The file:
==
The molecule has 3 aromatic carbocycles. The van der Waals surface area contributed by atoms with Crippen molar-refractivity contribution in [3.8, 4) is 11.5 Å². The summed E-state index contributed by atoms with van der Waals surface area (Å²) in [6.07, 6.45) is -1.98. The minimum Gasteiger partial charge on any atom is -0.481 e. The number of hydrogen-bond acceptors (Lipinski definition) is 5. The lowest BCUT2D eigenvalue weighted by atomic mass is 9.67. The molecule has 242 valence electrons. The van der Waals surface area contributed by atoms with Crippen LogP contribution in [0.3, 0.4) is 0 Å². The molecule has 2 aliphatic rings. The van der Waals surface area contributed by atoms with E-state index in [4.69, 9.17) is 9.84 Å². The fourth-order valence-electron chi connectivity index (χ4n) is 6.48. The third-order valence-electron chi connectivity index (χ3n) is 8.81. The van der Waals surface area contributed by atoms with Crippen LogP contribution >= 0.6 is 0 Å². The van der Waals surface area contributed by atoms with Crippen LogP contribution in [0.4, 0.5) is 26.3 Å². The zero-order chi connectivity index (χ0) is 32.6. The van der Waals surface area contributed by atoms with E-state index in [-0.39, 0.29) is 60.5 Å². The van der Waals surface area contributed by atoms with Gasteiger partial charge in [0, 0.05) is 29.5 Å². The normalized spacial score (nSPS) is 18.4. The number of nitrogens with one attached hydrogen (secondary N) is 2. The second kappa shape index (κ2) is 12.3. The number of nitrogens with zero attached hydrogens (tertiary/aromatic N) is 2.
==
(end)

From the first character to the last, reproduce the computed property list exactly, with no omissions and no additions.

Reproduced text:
The molecule has 3 aromatic carbocycles. The van der Waals surface area contributed by atoms with Crippen molar-refractivity contribution in [3.8, 4) is 11.5 Å². The summed E-state index contributed by atoms with van der Waals surface area (Å²) in [6.07, 6.45) is -1.98. The minimum Gasteiger partial charge on any atom is -0.481 e. The number of hydrogen-bond acceptors (Lipinski definition) is 5. The lowest BCUT2D eigenvalue weighted by atomic mass is 9.67. The molecule has 242 valence electrons. The van der Waals surface area contributed by atoms with Crippen LogP contribution in [0.3, 0.4) is 0 Å². The molecule has 2 aliphatic rings. The van der Waals surface area contributed by atoms with E-state index in [4.69, 9.17) is 9.84 Å². The fourth-order valence-electron chi connectivity index (χ4n) is 6.48. The third-order valence-electron chi connectivity index (χ3n) is 8.81. The van der Waals surface area contributed by atoms with Crippen LogP contribution >= 0.6 is 0 Å². The van der Waals surface area contributed by atoms with Crippen LogP contribution in [0.4, 0.5) is 26.3 Å². The zero-order chi connectivity index (χ0) is 32.6. The van der Waals surface area contributed by atoms with E-state index in [-0.39, 0.29) is 60.5 Å². The van der Waals surface area contributed by atoms with Gasteiger partial charge in [0, 0.05) is 29.5 Å². The normalized spacial score (nSPS) is 18.4. The number of nitrogens with one attached hydrogen (secondary N) is 2. The second kappa shape index (κ2) is 12.3. The number of nitrogens with zero attached hydrogens (tertiary/aromatic N) is 2.